Yesterday was (for most of us) the Feast of the Epiphany, which commemorates the Magi’s visit to the Infant Jesus. It’s easy to turn it into something schmaltzy, but this is actually one of the most theologically rich parts of the Bible.
- Gold: As I’ve explained before, Psalm 72:8-10 prophesies that the Messiah would receive gifts from “the kings of Sheba and Seba,” and Ps. 72:15 specifically mentions “the gold of Sheba.” Gold, of course, is the customary gift for a powerful king. But the Psalm hints that the Messiah is more than a King: it ends cryptically, by speaking of the Messiah and the “LORD, the God of Israel” as if They are One and the Same, and have the same Name (Ps. 72:17-19).
- Frankincense: This is the incense poured upon sacrifices offered to God (see, e.g., Lev. 2:1-2). Isaiah 60 builds off of Psalm 72, and foretells that “all from Sheba shall come bearing gold and frankincense” for the Messiah (Is. 60:6). This confirms what Psalm 72 hinted at: that the Messiah will be both King and God. But Isaiah 60 hints at something even bigger: frankincense is poured upon a sacrifice. Like Isaac, we’re left wondering, “where is the lamb for the burnt offering?” (Gen. 22:7).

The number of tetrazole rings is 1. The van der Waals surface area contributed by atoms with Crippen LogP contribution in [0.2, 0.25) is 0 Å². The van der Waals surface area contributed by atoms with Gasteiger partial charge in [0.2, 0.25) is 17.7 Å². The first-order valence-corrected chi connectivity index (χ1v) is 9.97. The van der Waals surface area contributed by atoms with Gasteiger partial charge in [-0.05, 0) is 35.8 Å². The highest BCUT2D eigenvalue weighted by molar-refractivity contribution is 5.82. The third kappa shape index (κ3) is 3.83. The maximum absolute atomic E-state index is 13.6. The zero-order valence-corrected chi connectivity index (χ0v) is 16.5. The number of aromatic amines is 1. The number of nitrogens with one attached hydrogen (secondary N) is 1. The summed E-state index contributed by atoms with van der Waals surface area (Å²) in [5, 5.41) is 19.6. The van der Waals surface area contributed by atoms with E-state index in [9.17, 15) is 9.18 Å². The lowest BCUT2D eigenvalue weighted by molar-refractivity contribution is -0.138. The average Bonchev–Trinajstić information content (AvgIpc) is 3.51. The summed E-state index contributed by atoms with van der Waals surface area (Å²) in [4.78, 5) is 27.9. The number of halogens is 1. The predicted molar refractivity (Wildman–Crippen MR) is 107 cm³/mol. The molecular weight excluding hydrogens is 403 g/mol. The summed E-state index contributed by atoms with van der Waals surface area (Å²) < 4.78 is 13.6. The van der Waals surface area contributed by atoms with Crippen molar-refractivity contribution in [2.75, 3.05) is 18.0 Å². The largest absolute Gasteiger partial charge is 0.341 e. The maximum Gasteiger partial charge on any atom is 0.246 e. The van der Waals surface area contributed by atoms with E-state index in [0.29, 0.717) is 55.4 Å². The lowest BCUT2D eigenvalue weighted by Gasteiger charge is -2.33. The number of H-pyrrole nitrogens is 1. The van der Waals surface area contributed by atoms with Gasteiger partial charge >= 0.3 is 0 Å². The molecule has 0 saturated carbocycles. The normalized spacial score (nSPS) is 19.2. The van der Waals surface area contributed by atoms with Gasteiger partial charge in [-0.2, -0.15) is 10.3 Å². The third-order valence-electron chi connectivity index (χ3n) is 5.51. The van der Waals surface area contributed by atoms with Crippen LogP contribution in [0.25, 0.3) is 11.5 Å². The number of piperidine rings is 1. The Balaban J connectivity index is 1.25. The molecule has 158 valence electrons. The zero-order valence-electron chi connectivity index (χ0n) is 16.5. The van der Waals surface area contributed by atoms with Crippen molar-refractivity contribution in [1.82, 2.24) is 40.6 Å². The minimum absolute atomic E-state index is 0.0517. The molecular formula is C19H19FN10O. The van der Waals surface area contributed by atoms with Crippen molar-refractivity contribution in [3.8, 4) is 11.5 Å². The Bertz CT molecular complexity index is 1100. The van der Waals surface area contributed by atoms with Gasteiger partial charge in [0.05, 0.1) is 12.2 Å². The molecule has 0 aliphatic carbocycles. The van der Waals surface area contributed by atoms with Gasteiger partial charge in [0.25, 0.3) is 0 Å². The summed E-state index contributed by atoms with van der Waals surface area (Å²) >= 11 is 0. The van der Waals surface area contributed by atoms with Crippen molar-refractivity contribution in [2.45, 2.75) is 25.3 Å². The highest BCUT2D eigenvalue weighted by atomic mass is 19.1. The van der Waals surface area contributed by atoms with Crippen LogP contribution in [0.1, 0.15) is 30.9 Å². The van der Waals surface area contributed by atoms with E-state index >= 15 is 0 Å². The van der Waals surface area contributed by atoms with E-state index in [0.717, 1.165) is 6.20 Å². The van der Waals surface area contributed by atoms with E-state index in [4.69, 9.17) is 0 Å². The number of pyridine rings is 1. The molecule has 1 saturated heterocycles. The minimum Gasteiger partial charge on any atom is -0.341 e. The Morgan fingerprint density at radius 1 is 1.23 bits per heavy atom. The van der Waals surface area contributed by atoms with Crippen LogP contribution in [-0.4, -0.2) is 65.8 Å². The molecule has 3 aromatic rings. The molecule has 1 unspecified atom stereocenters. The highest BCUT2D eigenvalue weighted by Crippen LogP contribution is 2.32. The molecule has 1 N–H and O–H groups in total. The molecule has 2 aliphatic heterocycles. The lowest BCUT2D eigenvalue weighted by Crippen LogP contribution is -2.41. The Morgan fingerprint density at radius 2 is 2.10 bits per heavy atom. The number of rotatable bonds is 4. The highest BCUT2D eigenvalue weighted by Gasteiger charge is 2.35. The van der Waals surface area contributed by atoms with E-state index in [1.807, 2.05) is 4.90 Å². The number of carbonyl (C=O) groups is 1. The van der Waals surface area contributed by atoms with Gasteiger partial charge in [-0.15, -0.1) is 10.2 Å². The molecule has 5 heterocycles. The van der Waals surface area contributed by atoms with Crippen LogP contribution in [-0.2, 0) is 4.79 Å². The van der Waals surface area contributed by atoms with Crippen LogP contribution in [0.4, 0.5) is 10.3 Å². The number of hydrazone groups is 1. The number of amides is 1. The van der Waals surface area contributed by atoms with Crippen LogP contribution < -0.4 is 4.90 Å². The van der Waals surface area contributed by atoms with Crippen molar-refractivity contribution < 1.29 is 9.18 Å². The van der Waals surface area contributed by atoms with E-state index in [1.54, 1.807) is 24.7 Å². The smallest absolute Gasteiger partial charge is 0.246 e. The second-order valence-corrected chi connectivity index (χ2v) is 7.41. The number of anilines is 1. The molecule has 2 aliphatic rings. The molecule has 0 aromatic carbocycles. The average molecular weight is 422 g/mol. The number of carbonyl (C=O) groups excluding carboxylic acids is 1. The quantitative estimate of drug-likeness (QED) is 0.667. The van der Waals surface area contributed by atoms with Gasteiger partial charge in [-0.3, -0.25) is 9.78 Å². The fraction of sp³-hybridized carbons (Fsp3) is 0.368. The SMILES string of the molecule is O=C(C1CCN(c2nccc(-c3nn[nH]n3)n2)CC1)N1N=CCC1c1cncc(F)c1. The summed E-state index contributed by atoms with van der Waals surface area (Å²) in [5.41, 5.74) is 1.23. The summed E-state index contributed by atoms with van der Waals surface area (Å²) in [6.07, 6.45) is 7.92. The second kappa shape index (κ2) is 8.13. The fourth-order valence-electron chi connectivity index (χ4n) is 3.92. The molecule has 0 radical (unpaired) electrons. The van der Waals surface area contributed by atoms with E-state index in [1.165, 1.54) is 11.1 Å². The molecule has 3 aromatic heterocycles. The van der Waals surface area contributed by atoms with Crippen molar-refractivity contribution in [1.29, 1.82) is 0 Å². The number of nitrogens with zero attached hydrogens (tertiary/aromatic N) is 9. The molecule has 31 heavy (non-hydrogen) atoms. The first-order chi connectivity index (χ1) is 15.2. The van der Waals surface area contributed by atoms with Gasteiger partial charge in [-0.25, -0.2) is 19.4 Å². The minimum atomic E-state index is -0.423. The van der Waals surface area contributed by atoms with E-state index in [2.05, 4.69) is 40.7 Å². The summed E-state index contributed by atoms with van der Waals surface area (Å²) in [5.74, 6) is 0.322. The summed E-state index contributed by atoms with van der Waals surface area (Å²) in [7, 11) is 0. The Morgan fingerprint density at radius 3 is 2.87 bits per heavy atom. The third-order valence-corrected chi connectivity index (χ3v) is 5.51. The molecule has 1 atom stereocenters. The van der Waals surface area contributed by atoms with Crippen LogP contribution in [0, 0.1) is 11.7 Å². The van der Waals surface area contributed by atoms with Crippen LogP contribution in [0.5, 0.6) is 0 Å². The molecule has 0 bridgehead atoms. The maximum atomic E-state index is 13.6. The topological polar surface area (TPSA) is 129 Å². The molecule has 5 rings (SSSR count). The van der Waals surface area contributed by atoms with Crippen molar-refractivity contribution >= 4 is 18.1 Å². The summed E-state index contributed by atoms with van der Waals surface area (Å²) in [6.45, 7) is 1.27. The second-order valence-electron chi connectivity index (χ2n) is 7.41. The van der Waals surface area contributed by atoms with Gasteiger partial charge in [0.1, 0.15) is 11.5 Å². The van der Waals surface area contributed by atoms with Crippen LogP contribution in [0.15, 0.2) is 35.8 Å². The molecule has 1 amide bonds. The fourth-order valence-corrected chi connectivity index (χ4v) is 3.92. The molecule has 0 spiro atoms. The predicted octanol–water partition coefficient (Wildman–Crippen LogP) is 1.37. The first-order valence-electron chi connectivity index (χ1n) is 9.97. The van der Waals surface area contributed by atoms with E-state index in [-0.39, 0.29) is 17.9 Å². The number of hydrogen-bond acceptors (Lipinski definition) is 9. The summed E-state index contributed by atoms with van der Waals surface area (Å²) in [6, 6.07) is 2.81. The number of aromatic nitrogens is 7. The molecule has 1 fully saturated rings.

- Myrrh: The startling fulfillment to Psalm 72 and Isaiah 60 comes in Matthew 2:11. The Magi come and worship the Christ Child. Even the LDS, who deny that Christ is to be an object of worship, concede that in Mt. 2:11, the Magi “saw the young child with Mary his mother, and fell down, and worshipped him.” They then present him gifts: gold, frankenincense … and myrrh. The first two were prophesied, but the third is a shock. It’s an embalming spice, and while it’s very expensive, it seems like a tasteless gift, particularly for an infant. Father Ryan Erlenbush has a great post explaining just what myrrh is, and how it was used in ancient times to prevent decomposition in corpses. In fact, Nicodemus pours myrrh upon Christ’s Body after His Death (John 19:39-40).
|Jan de Bray, The Adoration of the Magi (1674)|
|Christ’s Descent from the Cross (17th c.)|
This third gift answers the question that Isaiah 60 left hanging, the question that Isaac asked on the road to Mt. Tabor. Abraham’s answer is correct: “My son, God will provide himself a lamb for a burnt offering:” (Gen. 22:8). But John the Baptist’s answer is more specific, when he cries out upon seeing Jesus, “Behold, the Lamb of God who takes away the sin of the world!” (John 1:29).
The Magi’s gifts are rather peculiar, even startling. But this is fitting, for so is Christ.